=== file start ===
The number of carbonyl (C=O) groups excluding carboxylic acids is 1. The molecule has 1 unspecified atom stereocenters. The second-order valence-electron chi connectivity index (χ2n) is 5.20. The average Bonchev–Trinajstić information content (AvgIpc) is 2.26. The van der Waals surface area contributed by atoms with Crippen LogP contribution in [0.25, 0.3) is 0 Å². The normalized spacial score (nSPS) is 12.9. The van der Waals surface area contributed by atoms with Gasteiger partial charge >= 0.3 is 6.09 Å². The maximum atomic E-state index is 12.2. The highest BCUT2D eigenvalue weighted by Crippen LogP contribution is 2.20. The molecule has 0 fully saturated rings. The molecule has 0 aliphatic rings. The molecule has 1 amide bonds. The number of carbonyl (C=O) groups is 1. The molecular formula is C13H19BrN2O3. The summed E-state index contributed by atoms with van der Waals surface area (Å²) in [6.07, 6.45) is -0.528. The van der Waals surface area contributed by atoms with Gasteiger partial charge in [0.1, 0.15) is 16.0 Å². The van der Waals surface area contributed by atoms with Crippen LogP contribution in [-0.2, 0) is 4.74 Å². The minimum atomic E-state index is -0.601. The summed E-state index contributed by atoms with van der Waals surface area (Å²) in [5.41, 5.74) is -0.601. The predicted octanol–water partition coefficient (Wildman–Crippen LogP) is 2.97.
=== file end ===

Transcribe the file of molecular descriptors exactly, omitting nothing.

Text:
The number of carbonyl (C=O) groups excluding carboxylic acids is 1. The molecule has 1 unspecified atom stereocenters. The second-order valence-electron chi connectivity index (χ2n) is 5.20. The average Bonchev–Trinajstić information content (AvgIpc) is 2.26. The van der Waals surface area contributed by atoms with Crippen LogP contribution in [0.25, 0.3) is 0 Å². The normalized spacial score (nSPS) is 12.9. The van der Waals surface area contributed by atoms with Gasteiger partial charge >= 0.3 is 6.09 Å². The maximum atomic E-state index is 12.2. The highest BCUT2D eigenvalue weighted by Crippen LogP contribution is 2.20. The molecule has 0 fully saturated rings. The molecule has 0 aliphatic rings. The molecule has 1 amide bonds. The number of carbonyl (C=O) groups is 1. The molecular formula is C13H19BrN2O3. The summed E-state index contributed by atoms with van der Waals surface area (Å²) in [6.07, 6.45) is -0.528. The van der Waals surface area contributed by atoms with Gasteiger partial charge in [0.1, 0.15) is 16.0 Å². The van der Waals surface area contributed by atoms with Crippen LogP contribution in [-0.2, 0) is 4.74 Å². The minimum atomic E-state index is -0.601. The summed E-state index contributed by atoms with van der Waals surface area (Å²) in [5.41, 5.74) is -0.601. The predicted octanol–water partition coefficient (Wildman–Crippen LogP) is 2.97.